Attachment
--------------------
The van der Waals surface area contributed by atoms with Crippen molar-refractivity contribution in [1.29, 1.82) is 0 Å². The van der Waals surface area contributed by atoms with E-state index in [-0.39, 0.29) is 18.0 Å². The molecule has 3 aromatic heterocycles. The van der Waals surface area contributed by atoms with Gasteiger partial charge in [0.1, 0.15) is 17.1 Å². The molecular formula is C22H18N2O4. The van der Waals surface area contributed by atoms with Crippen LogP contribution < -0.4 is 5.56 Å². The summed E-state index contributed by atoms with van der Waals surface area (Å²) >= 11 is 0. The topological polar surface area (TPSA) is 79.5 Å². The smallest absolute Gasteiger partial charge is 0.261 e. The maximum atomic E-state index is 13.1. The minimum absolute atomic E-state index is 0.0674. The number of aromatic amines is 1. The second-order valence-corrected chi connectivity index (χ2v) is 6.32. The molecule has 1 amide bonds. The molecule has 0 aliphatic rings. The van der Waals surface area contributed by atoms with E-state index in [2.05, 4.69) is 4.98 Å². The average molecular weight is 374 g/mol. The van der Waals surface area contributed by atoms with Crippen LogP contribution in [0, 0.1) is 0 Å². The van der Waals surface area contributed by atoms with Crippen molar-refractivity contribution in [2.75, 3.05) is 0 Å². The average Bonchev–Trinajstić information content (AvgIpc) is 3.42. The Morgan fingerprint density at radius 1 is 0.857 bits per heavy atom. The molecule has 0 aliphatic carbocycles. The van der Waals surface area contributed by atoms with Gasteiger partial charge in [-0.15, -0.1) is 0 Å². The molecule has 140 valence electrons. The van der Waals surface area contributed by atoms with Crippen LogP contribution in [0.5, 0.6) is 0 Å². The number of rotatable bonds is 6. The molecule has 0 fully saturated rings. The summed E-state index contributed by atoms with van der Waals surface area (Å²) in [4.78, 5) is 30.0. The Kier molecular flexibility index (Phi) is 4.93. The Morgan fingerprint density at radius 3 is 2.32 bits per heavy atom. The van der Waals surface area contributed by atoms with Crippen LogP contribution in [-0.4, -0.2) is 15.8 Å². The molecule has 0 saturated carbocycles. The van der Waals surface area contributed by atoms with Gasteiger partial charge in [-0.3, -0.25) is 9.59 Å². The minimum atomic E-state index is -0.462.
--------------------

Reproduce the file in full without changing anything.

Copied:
The van der Waals surface area contributed by atoms with Crippen molar-refractivity contribution in [1.29, 1.82) is 0 Å². The van der Waals surface area contributed by atoms with E-state index in [-0.39, 0.29) is 18.0 Å². The molecule has 3 aromatic heterocycles. The van der Waals surface area contributed by atoms with Gasteiger partial charge in [0.1, 0.15) is 17.1 Å². The molecular formula is C22H18N2O4. The van der Waals surface area contributed by atoms with Crippen LogP contribution < -0.4 is 5.56 Å². The summed E-state index contributed by atoms with van der Waals surface area (Å²) >= 11 is 0. The topological polar surface area (TPSA) is 79.5 Å². The smallest absolute Gasteiger partial charge is 0.261 e. The maximum atomic E-state index is 13.1. The minimum absolute atomic E-state index is 0.0674. The number of aromatic amines is 1. The second-order valence-corrected chi connectivity index (χ2v) is 6.32. The molecule has 1 amide bonds. The molecule has 0 aliphatic rings. The van der Waals surface area contributed by atoms with E-state index in [2.05, 4.69) is 4.98 Å². The average molecular weight is 374 g/mol. The van der Waals surface area contributed by atoms with Crippen LogP contribution in [0, 0.1) is 0 Å². The van der Waals surface area contributed by atoms with Crippen molar-refractivity contribution in [2.75, 3.05) is 0 Å². The average Bonchev–Trinajstić information content (AvgIpc) is 3.42. The Morgan fingerprint density at radius 1 is 0.857 bits per heavy atom. The molecule has 0 aliphatic carbocycles. The van der Waals surface area contributed by atoms with Gasteiger partial charge in [-0.15, -0.1) is 0 Å². The molecule has 140 valence electrons. The van der Waals surface area contributed by atoms with Crippen LogP contribution in [0.5, 0.6) is 0 Å². The number of rotatable bonds is 6. The molecule has 0 fully saturated rings. The summed E-state index contributed by atoms with van der Waals surface area (Å²) in [4.78, 5) is 30.0. The Kier molecular flexibility index (Phi) is 4.93. The Morgan fingerprint density at radius 3 is 2.32 bits per heavy atom. The van der Waals surface area contributed by atoms with Crippen LogP contribution in [-0.4, -0.2) is 15.8 Å². The molecule has 0 saturated carbocycles. The van der Waals surface area contributed by atoms with Gasteiger partial charge in [-0.3, -0.25) is 9.59 Å². The minimum atomic E-state index is -0.462.